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Now, reasonable people—say, the typical mother or father—will take a less stark view of the alternatives. They will agree with conservatives that the family is the central institution of society, incapable of being replaced or even much modified without disastrous consequences. They will be troubled by same-sex marriages, upset by teenage girls becoming mothers, angered by public subsidies for illegitimate births, and outraged by the distribution of condoms and explicit sex-education manuals to elementary-school children. But they will agree with many liberals that we ought not to confine women to domestic roles or make them subservient to male power and that we ought to recognize and cope with the financial hardships that young couples have today when they try to live on one income in a big city.

On one issue most parents will squarely identify with the conservative side, and it is, in my view, the central issue. They will want our leaders, the media, television programs, and motion pictures to take their side in the war over what the family is. It is not one of several alternative lifestyles; it is not an arena in which rights are negotiated; it is not an old-fashioned and reactionary barrier to a promiscuous sex life; it is not a set of cost-benefit calculations. It is a commitment.

It is a commitment required for child-rearing and thus for any realistic prospect of human happiness. It is a commitment that may be entered into after romantic experimentation and with some misgivings about lost freedoms, but once entered into it is a commitment that persists for richer or for poorer, in sickness and in health, for better or for worse. It is a commitment for which there is no feasible substitute, and hence no child ought lightly to be brought into a world where that commitment—from both parents—is absent. It is a commitment that often is joyfully enlivened by mutual love and deepening friendship, but it is a commitment even when these things are absent.

There is no way to prepare for the commitment other than to make it. The idea that a man and a woman can live together without a commitment in order to see if they would like each other after they make the commitment is preposterous. Living together may inform you as to whether your partner snores or is an alcoholic or sleeps late; it may be fun and exciting; it may even be the best you can manage in an imperfect world. But it is not a way of finding out how married life will be, because married life is shaped by the fact that the couple has made a solemn vow before their family and friends that this is for keeps and that any children will be their joint and permanent responsibility. It changes everything.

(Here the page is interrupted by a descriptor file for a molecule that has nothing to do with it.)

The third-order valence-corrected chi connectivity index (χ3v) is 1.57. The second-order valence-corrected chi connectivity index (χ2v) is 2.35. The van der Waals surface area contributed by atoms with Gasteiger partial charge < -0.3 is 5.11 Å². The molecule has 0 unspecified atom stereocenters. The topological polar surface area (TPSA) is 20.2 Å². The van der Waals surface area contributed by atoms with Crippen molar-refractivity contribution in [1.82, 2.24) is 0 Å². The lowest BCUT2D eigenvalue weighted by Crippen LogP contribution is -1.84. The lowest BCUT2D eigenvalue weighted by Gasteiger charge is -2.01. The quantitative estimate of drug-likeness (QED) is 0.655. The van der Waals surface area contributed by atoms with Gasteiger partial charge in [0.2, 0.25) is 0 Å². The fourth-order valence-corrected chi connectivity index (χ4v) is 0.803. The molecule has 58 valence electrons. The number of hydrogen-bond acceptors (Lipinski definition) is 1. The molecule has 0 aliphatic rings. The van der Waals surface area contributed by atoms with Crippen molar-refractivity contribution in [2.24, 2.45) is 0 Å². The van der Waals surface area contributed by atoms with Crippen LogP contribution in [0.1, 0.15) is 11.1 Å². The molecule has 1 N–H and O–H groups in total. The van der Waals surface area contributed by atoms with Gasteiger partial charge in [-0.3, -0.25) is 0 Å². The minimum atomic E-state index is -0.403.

Despite high divorce rates and a good deal of sleeping around, most people understand this. Certainly women understand it, since one of their most common complaints about the men they know is that they will not make a commitment. You bet they won’t, not if they can get sex, cooking, and companionship on a trial basis, all the while keeping their eyes peeled for a better opportunity elsewhere. Marriage is in large measure a device for reining in the predatory sexuality of males. It works quite imperfectly, as is evident from the fact that men are more likely than women to have extramarital affairs and to abandon their spouses because a younger or more exciting possibility has presented herself. But it works better than anything else mankind has been able to invent.

Because most people understand this, the pressures, economic and cultural, on the modern family have not destroyed it. And this is remarkable, considering the spread of no-fault divorce laws. The legal system has, in effect, said, “Marriage is not a commitment; it is a convenience. If you feel yours is inconvenient, we will make it easy for you to get out of it.” This radical transformation of family law occurred, as Mary Ann Glendon of the Harvard Law School has shown, in many industrialized countries at about the same time. It may or may not have caused the rise in the divorce rate, but it certainly did nothing to slow it down.

The legal system has also altered child-custody rules so that, instead of being automatically assigned to the father (as was the case in the 19th century, when the father was thought to “own” all the family’s property including the child), the child is now assigned by the judge on the basis of its “best interests.” In the vast majority of cases, that means with the mother. I sometimes wonder what would happen to family stability if every father knew for certain that, should the marriage end, he would have to take custody of the children. My guess is: more committed fathers.